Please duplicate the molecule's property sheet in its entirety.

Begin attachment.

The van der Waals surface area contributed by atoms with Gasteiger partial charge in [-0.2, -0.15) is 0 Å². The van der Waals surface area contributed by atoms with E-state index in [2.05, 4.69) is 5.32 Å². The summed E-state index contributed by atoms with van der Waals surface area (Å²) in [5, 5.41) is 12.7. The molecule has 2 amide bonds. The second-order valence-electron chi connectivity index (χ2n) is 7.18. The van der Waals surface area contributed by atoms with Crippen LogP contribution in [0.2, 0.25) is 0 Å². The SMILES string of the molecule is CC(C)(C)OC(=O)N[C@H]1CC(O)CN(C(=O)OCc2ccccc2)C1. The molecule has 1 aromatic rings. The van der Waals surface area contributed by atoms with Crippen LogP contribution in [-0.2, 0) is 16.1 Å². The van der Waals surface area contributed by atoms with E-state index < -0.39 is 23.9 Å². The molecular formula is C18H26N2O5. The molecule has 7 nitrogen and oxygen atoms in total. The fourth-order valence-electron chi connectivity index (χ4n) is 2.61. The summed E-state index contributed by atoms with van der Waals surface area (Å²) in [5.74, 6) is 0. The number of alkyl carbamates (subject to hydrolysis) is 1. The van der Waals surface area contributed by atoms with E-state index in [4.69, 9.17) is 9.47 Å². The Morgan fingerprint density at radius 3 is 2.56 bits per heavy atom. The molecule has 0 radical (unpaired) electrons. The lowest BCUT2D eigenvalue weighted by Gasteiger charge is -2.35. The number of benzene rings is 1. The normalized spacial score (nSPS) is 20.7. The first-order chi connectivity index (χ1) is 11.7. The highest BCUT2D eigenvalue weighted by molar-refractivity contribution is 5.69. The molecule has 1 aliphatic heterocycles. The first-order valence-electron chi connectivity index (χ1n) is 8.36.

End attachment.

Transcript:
The van der Waals surface area contributed by atoms with Gasteiger partial charge in [-0.2, -0.15) is 0 Å². The van der Waals surface area contributed by atoms with E-state index in [2.05, 4.69) is 5.32 Å². The summed E-state index contributed by atoms with van der Waals surface area (Å²) in [5, 5.41) is 12.7. The molecule has 2 amide bonds. The second-order valence-electron chi connectivity index (χ2n) is 7.18. The van der Waals surface area contributed by atoms with Crippen LogP contribution in [0.2, 0.25) is 0 Å². The SMILES string of the molecule is CC(C)(C)OC(=O)N[C@H]1CC(O)CN(C(=O)OCc2ccccc2)C1. The molecule has 1 aromatic rings. The van der Waals surface area contributed by atoms with Crippen LogP contribution in [-0.2, 0) is 16.1 Å². The van der Waals surface area contributed by atoms with E-state index < -0.39 is 23.9 Å². The molecular formula is C18H26N2O5. The molecule has 7 nitrogen and oxygen atoms in total. The fourth-order valence-electron chi connectivity index (χ4n) is 2.61. The summed E-state index contributed by atoms with van der Waals surface area (Å²) in [5.74, 6) is 0. The number of alkyl carbamates (subject to hydrolysis) is 1. The van der Waals surface area contributed by atoms with E-state index in [4.69, 9.17) is 9.47 Å². The Morgan fingerprint density at radius 3 is 2.56 bits per heavy atom. The molecule has 0 radical (unpaired) electrons. The lowest BCUT2D eigenvalue weighted by Gasteiger charge is -2.35. The number of benzene rings is 1. The normalized spacial score (nSPS) is 20.7. The first-order chi connectivity index (χ1) is 11.7. The highest BCUT2D eigenvalue weighted by molar-refractivity contribution is 5.69. The molecule has 1 aliphatic heterocycles. The first-order valence-electron chi connectivity index (χ1n) is 8.36.